Signpost (Weber, Utah), 1948-04-021
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Solons Give $108,000 To College ' Legislature Passes S. B.6 Over Only One Opposing Vote Senate bill six, appropriating $108,000 to make up the loss suffered .when the number of veterans expected to enroll this year at Weber college failed to do so, passed both houses of the state legislature with only one dissenting vote during the special legislative session which closed last week. The document was signed by Governor Herbert B. Maw Thursday, March 25. The shortage of funds which oc-cured at Weber cannot truly be called a deficit, President H. A. Dixon stated this week, but was a case where the estimate of funds needed by Weber college fell short of the actual requirement. The estimate for funds presented to the regular session of the legislature included $311,000 to be raised by the college in tuitions, and $300,-000 to be appropriated by the state. Make Estimate The college faculty and the Veterans administration office, which made the estimate, based their opinion on an expected enrollment of 1800 students, including 900 veterans.The two groups were separated in the estimate because while veterans pay $201 for fees,non-veterans pay only $67. Actually, only 627 veterans enrolled this year, which resulted in the $108,000 deficit in the estimate presented to the state legislature for both this and next year's funds. Dixon Comments Commenting on the bill, Dr. Dixon said, "I feel that 'inasmuch as it wasn't a deficit expenditure, but a case in which we didn't receive the money which the legislature wanted us to have, it was in every way justifiable. I appreciate Governor Maw putting it in his oall to the legislature; otherwise, it wouldn't have been taken into consideration. Also, I am grateful to the entire legislature for the fine support they gave us." Probable Curtailment Had the funds not been appropriated by the legislature, Weber probably would have been required to curtail its activities to an extent that its program would be seriously impaired. If the decline in registration of veterans continues at the same rate next year as this year, the college would run short an additional $73,-000, it was reported. ELVIRA FANGLESNAP Butt Bout Suggested As Cure for Ennui As one wolf said to the other, "Whilst making our way thru life, we find that all beds are not rose beds." With, this apt misquotation, Elvira Fanglesnap opened her first press commen tary of the spring quarter. Weather not withstanding, this is the spring quarter. Print dress week will be coming on, and the fair flowers of Weber are already nicking the Paterde Familias for plenty. This year, the price of print ranges from an exclusive $12.90 to an everyday 35 ducats. Even the male elements are presenting a touching subject For instance, the case of Art Holloway. It appears he wants a sports shirt that buttons up at the top, just like the other boys are wearing. (Incidentally, this latest fashion trend presumably has come with the new aggressiveness in women.) Sports Flitting Spring sports are flitting around the non-ivy covered halls of Weber. Skiers are still making impressions at Snow Basin. Tennis players are starting to demonstrate that their rackets have the guts to hit the ball back. Fresh air is here to stay also out-door sports. There has been a noticeable lack of fresh air sports and contests for Sec 562, P. L. & Volume 11, Number 17 LONG AT COLLEGE Noted Educator Dies lliliil mmmmmm Funeral services for John Benson (above), veteran Weber college educator, will be conducted this afternoon. the bohemian element of the We ber college intelligentsia. However, ever dog must have its day and the day has come to-wit: The Montana State College "Froshponent" arrived at W. C, and bored its way into the consciousness of Fangie with the startling head "BUTTE BOY WINS BUTT BOUT!" A headline such as this is not to be bounded over lightly. A thorough perusal of the contents of the story connected with the headline revealed that a new sport has hit the West butt flipping. (Cigarette butts, that is). Hold Conference After much thought on the part of Fangie, a conference was held by such minds as Owen Barnett, the boneheads of Skull, Fanglesnap and other unmentionables. The contest rules and regulations were plotted, and discussion was held as to techniques, for instance "To hell with the blindfold" technique. This consists of the smoker taking that last deep drag on the fag, and snapping it away before he totters into the classroom a la Walter Mitty Next comes the "You CAN get blood out of a turnip" style. In this, the subject is short of weeds, and smokes it down to the last possible grain, thusly melting his inlays. However, if he has a cantilever bridge, this difficulty is averted. (Continued on Page 5, Column 4) R. Friday, April 2, 1948 Iflll John Benson, veteran intermoun- tain educator, chairman of the college social sciences division, and director of the college night and summer schools, died Tuesday morning, March 30, at his home in Ogden. Mr. Benson was 59 years old and had taught at Weber since 1933. Mr. Benson had been associated with the education of Utah youth since 1913, having served as teacher at Box Elder high school, Tre-monton; principal of the Fielding and Randolph school, and Bedford, Wyoming, schools; and superintendent of the Rich county schools. Comes To Weber He came to Weber college when it was transferred from LDS church jurisdiction to the state of Utah, and played an important role in making the college one of the better institutions of higher learning in the nation. Many individuals remember Mr. Benson for bis many classes in psychology and education and for his work in making the night school one of the largest in Utah. Mr. Benson married Mary Mc-Kinnon in 1913 and was assisted by her for several years in the night and summer school offices. The Utah State Agricultural college awarded him his bachelor's and master's degrees in education. He had also done graduate work at the University of California, Oregon State college and the University of Utah. Funeral services will be held at the Larkin and Sons mortuary, 24th and Adams, today at 2 p. m. Bishop Eddis W. Watkins will conduct the service. inn IMiln)G ?CatfDals State Board of Examiners Must Approve Possible Appropriation Additional money now available for the state institution building fund may find its way into Weber college coffers as a result of action by the recent special session of the state legislature. The giant is pending approval by the state board of examiners, composed of Governor Herbert B, Maw, secretary of state Heber Bennion, state attorney Grover A. Giles, Dr. Frank Jones, and Dr. P. T. Farnsworth. To date the board of examiners has alloted $2,208,200 of the original reserve of $2,457,255. Weber's share has totaled $30,000. Branch A. C. has received $148,700, USAC has been alloted $445,000, the University of Utah's grant totals $405,000, Snow has received $83,000, Carbon $16,500, and Dixie $40,000. Initiated Last Year The building fund for state-supported institutions, initiated August 1, 1947, by a general session of the state legislature, provided that all sales tax surplus over a $5,000,000 reserve fund should be distributed among these institutions for new construction. Funds from this building reserve were to be distributed by the state board of examiners. Additional funds will become available this month, as a result of an amendment to the 1947 law voted by the recent special legislative session, which provides that surplus funds from the sales tax reserve shall be transferred to the building fund April 1 and "every four months thereafter." These additional funds are estimated to total $719,000. Although Weber has less floor space per student than any other college in Utah, the school has consistently failed to receive funds sufficient to meet its classroom requirements, official sources reveal. State records show that Weber has received less appropriations on the basis of enrollment than has any other college in the state, even including the recent $108,000 appropriation. Ask More Money Weber supporters are currently arrguing that a portion of these additional funds should be alloted for the college's use. They contend that since Weber has the most crowded campus in the state, it should receive larger appropriations than has been received to date for building purposes. Weber has the smaller floor space of any Utah college, with 134 feet per student. Carbon college has the largest, with 292 feet. Branch A. C, which has received the largest building fund appropriations, comes next, with 287 feet. Registration Under Way As Speech Meet Nears "Entries in the national Phi Rho. Pi debate meet to be held at Weber April 15-17 are being received almost daily," said E. Carl Green, assistant chairman of the tourney, this week. A total of approximately 15 schools from six or more states are expected to enroll in the three-day contest, which is sponsored by the national junior college forensic organization, Mr. Green continued. Schools already registered include Snow college, Utah; Los Angeles city college, California; Seminole school, Seminole, Oklahoma; Pueblo junior college, Pueblo, Colorado; and Wentworth military academy, Lexington, Missouri. Weber speakers will also participate. Directed By Monson The event will be under the direction of Leland H. Monson, who will be assisted by Thatcher Allred and E. Carl Green of the Weber faculty. Mrs. Coralee G. P'pool, national president of Phi Rho Pi, will be in attendance. Categories of competition in the contest will include debate, extempore speaking, oratory, impromptu speaking, and after dinner speaking. There will be no separate divisions for men and women. Registration will be completed April 10, with registration fees of $5 for entry in the debate division, and $2 for entry in any of the other divisions. Awards Presented Trophies and individual medals will be awarded to winners in each division of competition. A sweepstakes trophy will be presented to the school capturing the highest total number of points, which will be awarded on the basis of the number of first, second, and third places won. The national meet was originally planned to take place in three separate units, including Bakersfield, California, and Winfield, Kansas, in addition to Ogden. It was discovered, however, that these two divisions would overlap local speech Law M&y Added ft meets already planned, so the entire national tournament was concentrated at Weber. A rece'ht issue of The Persuader, official publication of Phi Rho Pi, urged that the organization's chapters across the nation make plans to participate in the verbal tourney.3 Faculty Members Take Year's Leave Three Weber faculty members left the school this quarter to continue advanced study at senior universities. The three are Leland H. Monson, head of the W. C. humanities division; William H. Handley, college treasurer; and Merlon L. Stevenson, mathematics and engineering instructor. Mr. Monson and Mr. Handley will study at Stanford, while Mr. Stevenson will continue his research at the University of Utah. The three instructors are taking what is termed sabbatical leave, which allows them one year for continuance of study every six years. They receive 60 of their year's salary while on leave. Mr. Monson has two years at Stanford and one year at the University of Chicago above his bachelor's degree, while Mr. Stevenson has two years at Berkeley above his B. A., said Dr. H. A. Dixon, Weber president. Mr. Handley Is replaced as treasurer by Dr. James Foulger, while Miss Marian Read will act as head of the humanities division during Mr. Monson's absence. Dr. Dixon revealed that Mr. Handley will return to the college August, 1949, and will at that time assume the chairmanship of the school business and economicdivision.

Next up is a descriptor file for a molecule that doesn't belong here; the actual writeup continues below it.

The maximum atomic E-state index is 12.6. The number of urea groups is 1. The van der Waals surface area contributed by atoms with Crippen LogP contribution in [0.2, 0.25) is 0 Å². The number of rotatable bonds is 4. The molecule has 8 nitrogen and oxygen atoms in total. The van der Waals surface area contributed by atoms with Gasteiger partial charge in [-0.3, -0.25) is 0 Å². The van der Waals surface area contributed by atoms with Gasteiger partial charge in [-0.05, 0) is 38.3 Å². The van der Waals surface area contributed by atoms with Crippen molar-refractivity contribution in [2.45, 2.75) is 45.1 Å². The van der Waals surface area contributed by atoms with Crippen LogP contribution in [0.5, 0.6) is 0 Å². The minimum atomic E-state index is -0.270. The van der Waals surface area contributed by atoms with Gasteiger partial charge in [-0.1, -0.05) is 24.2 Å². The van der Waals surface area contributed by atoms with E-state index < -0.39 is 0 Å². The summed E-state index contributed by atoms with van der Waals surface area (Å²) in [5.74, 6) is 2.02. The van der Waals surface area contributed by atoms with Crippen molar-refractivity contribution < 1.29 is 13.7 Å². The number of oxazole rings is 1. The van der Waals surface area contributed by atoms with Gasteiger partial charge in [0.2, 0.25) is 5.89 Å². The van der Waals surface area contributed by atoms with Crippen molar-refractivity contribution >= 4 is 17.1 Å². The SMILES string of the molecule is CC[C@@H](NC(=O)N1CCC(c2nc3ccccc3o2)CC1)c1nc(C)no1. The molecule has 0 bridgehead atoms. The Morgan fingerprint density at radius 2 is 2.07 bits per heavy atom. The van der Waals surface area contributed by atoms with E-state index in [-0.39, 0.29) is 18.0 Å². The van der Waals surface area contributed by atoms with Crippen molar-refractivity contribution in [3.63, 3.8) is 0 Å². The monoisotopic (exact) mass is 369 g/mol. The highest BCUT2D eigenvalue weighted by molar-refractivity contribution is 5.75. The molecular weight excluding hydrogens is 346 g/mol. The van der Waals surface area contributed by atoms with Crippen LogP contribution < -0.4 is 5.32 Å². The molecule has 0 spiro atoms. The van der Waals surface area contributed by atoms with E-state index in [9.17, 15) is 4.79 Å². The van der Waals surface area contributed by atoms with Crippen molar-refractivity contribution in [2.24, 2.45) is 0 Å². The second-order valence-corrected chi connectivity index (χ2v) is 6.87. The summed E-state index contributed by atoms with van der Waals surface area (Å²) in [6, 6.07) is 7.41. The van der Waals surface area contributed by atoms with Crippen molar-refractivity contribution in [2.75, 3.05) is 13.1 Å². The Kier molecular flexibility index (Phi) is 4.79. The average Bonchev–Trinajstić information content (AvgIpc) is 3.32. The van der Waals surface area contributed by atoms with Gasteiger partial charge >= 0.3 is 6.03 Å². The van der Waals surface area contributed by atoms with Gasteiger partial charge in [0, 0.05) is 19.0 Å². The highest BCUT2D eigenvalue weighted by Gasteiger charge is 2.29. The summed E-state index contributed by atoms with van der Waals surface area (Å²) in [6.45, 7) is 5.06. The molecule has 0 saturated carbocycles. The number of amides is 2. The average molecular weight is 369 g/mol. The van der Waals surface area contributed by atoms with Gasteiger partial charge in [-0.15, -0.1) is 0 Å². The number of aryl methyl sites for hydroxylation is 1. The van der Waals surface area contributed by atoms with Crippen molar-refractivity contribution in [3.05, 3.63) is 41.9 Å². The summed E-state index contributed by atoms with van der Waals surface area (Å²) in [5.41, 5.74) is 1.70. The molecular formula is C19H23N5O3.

|Title||Signpost (Weber, Utah), 1948-04-02, Vol. 11, No. 17|
|Contributors||Associated Students of Weber College; A generous grant from the Utah State Library and the Institute of Museum and Library Services.|
|Description||Weber's current student newspaper, the Signpost, first appeared on September 29, 1937. For two years prior to that time, campus news was disseminated via announcements posted on a bulletin board known as the "Signpost". As a result, the masthead of the first issue of the paper itself featured a rudimentary wooden sign with the title spelled out in rustic-looking letters. Over the years the paper has been published continuously, though the look, size and style has changed several times.|
|Subject||College student newspapers and periodicals; Weber College|
|Publisher Digital||Stewart Library, Weber State University|
|Source||University Archives LD5893.W55 S5, Stewart Library, Weber State University|
|Rights Management||Public Domain. Courtesy of University Archives, Stewart Library, Weber State University.|